Social Media for Scientists

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Australian Society for Stem Cell Research Workshop Presentation November 25 2012

Australian Society for Stem Cell Research Workshop Presentation November 25 2012

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  • 1. Social media for scientists Sarah Keenihan PhD | B Med Sci | Grad Dip Sci Comms
  • 2. Why should I communicate?“Most researchers have highlighted that social and ethicalimplications exist in their research, agree that the publicneeds to know about them, and believe that researchersthemselves have a duty, as well as a primary responsibility,for communicating their research and its implications to thenon-specialist public.”Royal Society. Factors affecting science communication: a survey ofscientists and engineers, 2006.
  • 3. Communicating science Peer-reviewed publication Thesis Book chapter Conference abstract & slides/poster Grant/fellowship applicationIndustry presentation
  • 4. Communicating science Peer-reviewed publication Thesis Book chapter Conference abstract & slides/poster Grant/fellowship applicationIndustry presentation Annual report Long-form weekend article Industry publication News article Press release Newsletter Popular science article
  • 5. Communicating science
  • 6. Social media: a definition• Social media describes the online tools that people use to share content, profiles, opinions, insights, experiences, perspectives and media itself, thus facilitating conversations and interaction online - democratisation of content - central role of people in creating and sharing content - shift from broadcast to ‘many-to-many model’ - conversational Simon Divecha, Mal Chia, Petra Dzurovcinova, Sarah Thomas http://www.briansolis.com
  • 7. Why should I use social media?• It’s fun!• It’s free!• Find new /engage existing audiences• Develop communication skills• Belong to communities• Meet more scientists• Find career opportunities• Find funding & collaboration opportunities
  • 8. Why should I use social media? Academic paper downloads: Melissa Terrashttp://blogs.lse.ac.uk/impactofsocialsciences/2012/04/19/blog-tweeting-papers-worth-it/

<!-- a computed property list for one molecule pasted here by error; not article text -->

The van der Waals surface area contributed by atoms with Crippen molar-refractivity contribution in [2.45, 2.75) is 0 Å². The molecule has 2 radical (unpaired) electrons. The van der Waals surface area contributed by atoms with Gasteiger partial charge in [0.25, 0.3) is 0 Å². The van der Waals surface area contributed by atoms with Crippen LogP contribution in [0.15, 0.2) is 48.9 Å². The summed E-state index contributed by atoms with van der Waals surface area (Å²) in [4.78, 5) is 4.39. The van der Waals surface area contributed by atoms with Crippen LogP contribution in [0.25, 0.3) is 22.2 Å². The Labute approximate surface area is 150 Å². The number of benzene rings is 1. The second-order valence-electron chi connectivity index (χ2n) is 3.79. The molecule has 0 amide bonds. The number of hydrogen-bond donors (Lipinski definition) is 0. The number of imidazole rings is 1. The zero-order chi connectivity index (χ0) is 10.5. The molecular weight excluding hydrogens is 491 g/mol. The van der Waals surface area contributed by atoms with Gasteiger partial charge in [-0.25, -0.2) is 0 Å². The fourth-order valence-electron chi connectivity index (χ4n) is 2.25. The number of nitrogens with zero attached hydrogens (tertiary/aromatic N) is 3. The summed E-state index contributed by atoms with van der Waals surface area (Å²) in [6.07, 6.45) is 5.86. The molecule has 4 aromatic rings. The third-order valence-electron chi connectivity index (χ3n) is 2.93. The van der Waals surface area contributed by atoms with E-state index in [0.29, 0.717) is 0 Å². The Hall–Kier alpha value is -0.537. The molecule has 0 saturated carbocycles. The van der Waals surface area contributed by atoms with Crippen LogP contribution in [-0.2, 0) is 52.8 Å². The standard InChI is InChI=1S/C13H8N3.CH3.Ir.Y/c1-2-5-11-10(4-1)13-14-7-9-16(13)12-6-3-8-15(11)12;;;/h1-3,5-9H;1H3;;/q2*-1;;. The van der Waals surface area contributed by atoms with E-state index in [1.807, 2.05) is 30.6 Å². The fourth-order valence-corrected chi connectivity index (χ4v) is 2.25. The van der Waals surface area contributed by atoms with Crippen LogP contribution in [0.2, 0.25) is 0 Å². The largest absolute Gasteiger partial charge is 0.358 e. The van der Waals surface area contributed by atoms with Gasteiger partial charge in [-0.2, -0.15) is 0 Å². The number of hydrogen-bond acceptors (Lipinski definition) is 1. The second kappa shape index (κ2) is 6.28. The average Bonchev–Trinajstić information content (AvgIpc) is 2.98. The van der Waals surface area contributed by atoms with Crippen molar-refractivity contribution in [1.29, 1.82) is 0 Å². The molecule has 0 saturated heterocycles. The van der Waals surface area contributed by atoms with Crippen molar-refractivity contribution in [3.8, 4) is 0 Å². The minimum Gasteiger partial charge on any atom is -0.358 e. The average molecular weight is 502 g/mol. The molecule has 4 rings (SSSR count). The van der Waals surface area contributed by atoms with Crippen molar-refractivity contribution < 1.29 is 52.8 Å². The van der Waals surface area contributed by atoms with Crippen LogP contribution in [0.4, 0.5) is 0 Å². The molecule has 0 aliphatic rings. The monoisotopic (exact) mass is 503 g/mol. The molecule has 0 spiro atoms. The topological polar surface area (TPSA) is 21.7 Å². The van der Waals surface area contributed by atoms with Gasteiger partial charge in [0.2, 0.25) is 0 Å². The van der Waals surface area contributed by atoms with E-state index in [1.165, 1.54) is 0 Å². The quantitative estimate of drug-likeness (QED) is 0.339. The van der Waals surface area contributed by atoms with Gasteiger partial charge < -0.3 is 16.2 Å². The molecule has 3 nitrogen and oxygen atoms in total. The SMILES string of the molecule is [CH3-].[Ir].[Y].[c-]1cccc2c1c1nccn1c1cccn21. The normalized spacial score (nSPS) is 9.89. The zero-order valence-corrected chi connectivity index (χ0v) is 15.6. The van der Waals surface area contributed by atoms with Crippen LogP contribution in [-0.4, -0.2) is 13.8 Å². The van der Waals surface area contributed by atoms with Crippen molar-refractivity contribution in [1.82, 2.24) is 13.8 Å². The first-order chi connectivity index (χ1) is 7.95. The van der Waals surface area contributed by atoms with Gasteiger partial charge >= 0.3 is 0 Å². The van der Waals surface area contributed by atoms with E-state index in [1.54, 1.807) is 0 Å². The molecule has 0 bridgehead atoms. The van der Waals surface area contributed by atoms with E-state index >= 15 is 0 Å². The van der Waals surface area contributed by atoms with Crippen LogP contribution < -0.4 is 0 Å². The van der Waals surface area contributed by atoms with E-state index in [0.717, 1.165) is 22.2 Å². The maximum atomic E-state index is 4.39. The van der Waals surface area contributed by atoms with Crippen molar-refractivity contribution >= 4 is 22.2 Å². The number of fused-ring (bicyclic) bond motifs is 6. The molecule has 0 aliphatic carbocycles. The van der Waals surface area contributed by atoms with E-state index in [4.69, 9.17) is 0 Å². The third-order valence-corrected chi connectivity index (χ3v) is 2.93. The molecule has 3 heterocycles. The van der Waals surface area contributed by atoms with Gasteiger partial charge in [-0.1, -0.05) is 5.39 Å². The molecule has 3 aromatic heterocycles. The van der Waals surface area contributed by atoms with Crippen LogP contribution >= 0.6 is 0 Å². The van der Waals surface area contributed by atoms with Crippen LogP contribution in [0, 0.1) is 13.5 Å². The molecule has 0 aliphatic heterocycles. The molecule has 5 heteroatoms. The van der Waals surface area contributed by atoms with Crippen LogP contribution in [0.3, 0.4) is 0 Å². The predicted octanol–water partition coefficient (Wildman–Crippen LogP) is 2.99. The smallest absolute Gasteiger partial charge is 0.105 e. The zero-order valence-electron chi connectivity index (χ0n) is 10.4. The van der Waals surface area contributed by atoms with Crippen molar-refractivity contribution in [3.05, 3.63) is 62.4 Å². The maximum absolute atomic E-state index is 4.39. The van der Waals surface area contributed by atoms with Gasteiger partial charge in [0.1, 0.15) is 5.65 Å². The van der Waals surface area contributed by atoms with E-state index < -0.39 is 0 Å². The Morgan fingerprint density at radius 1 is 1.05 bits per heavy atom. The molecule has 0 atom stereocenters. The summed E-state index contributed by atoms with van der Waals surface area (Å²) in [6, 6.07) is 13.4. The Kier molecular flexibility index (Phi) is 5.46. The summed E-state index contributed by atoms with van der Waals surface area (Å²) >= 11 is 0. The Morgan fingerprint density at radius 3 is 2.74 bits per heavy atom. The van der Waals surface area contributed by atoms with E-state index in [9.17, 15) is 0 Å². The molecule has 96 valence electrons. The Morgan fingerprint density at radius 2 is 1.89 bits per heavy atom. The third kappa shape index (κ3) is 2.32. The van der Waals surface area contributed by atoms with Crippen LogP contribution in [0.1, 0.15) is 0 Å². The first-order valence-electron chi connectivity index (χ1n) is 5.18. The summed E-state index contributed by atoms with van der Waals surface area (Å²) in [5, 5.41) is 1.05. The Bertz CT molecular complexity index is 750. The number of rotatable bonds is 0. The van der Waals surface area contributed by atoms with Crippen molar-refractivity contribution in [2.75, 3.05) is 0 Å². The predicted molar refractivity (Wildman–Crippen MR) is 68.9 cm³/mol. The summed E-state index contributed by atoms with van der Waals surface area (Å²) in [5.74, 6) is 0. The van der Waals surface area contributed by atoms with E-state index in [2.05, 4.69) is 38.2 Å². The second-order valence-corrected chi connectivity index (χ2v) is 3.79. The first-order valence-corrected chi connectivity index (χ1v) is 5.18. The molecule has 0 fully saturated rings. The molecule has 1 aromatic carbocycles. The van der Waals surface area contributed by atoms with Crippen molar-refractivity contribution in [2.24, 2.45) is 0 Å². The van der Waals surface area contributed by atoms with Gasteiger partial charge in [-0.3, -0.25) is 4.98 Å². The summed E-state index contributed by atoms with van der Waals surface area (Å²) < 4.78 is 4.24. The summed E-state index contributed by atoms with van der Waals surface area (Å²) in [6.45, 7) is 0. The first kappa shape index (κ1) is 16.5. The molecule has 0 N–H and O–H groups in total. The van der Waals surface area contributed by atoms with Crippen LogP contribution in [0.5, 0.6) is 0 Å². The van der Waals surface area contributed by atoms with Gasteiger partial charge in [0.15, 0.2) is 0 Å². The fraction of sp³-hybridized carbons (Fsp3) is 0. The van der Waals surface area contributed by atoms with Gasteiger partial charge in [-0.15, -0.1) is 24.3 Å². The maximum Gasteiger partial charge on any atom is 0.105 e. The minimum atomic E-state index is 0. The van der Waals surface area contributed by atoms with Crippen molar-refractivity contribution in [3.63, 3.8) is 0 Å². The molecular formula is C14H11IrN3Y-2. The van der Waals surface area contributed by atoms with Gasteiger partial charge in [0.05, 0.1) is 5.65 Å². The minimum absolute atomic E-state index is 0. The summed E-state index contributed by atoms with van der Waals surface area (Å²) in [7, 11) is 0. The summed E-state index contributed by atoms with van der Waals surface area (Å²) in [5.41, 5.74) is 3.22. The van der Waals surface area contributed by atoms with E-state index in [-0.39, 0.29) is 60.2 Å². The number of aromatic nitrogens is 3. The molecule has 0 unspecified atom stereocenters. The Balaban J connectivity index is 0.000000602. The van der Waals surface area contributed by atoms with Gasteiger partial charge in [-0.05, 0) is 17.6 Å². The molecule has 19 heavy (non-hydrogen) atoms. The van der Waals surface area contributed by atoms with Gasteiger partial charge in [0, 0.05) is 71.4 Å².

• 9. Blogs• flexible• relatively long-form• ready to use platforms eg Wordpress• create your own style, layout, ‘brand’• conversations through comments facility• http://www.ipscell.com (Paul)• http://othersideofscience.com (Noby)• http://scienceforlife365.wordpress.com (Sarah)
  • 10. Facebook• Everyone! - individuals, groups, associations, communities, brands, businesses• Ready to go: updates, photos, blog posts, links• http://www.facebook.com/scienceforlife365
  • 11. Facebook: ScienceAlertChris Casella: “people love science, and people love Facebook”
  • 12. Facebook: ScienceAlert
  • 13. Facebook: Impact of Social Sciencesjoint project between the LSE, Imperial College, and the University of Leeds
  • 14. Facebook: Impact of Social Sciences
  • 15. Facebook: you’re not really in control http://dangerousminds.net/comments/facebook_i_want_my_friends_back
  • 16. Twitter• short, sharp, shiny communication: 140 characters• to know Twitter, you must do Twitter• make a profile with a photo/image• find people to follow (can later ‘unfollow’)• tweet!
  • 17. Twitterprofilesmatter
  • 18. Twitter: real-time scienceSTART
  • 19. Twitter: live event coverage Hashtag Attributing comments Storify
  • 20. Refining your twitter experience• Create lists to manage your stream• Use hashtags to follow specific conversations• Participate in organised chats #onsci #phdchat• Use tools eg Hootsuite, Tweetdeck• Use Storify.com to see/create archives
  • 21. Useful places to go• Social Media for Marketing Science, S. Keenihan & K. Alford http://bridge8.files.wordpress.com/2012/02/b8_socmed_mar ketingscience.pdf• Twitter in university research, teaching and impact activities. A guide for academics and researchers, A. Mollett, D. Moran, P. Dunleavy http://blogs.lse.ac.uk/impactofsocialsciences/files/2011/11/P ublished-Twitter_Guide_Sept_2011.pdf• Scienceonline http://scienceonlinenow.org - Google hangouts
  • 22. Social media has broader lessonsThe algorithms at Facebook privilege photographsbecause they are what people are most likely to interactwith. And users love a picture that’s worth a thousandwords, four thousand Facebook likes, 900 retweets, abunch of hearts, and some reblogs: everyone likesbeing an important node. The whole system tiltstowards the consumption of visual content, of picturesand infographics and image macros.Alexis Madrigal at The Atlantic viahttp://betterposters.blogspot.com.au
  • 23. ASSCR social media activity• http://www.facebook.com/groups/18242587846 5/• @ASSCRStemCells #ASSCR2012
  • 24. See you on twitter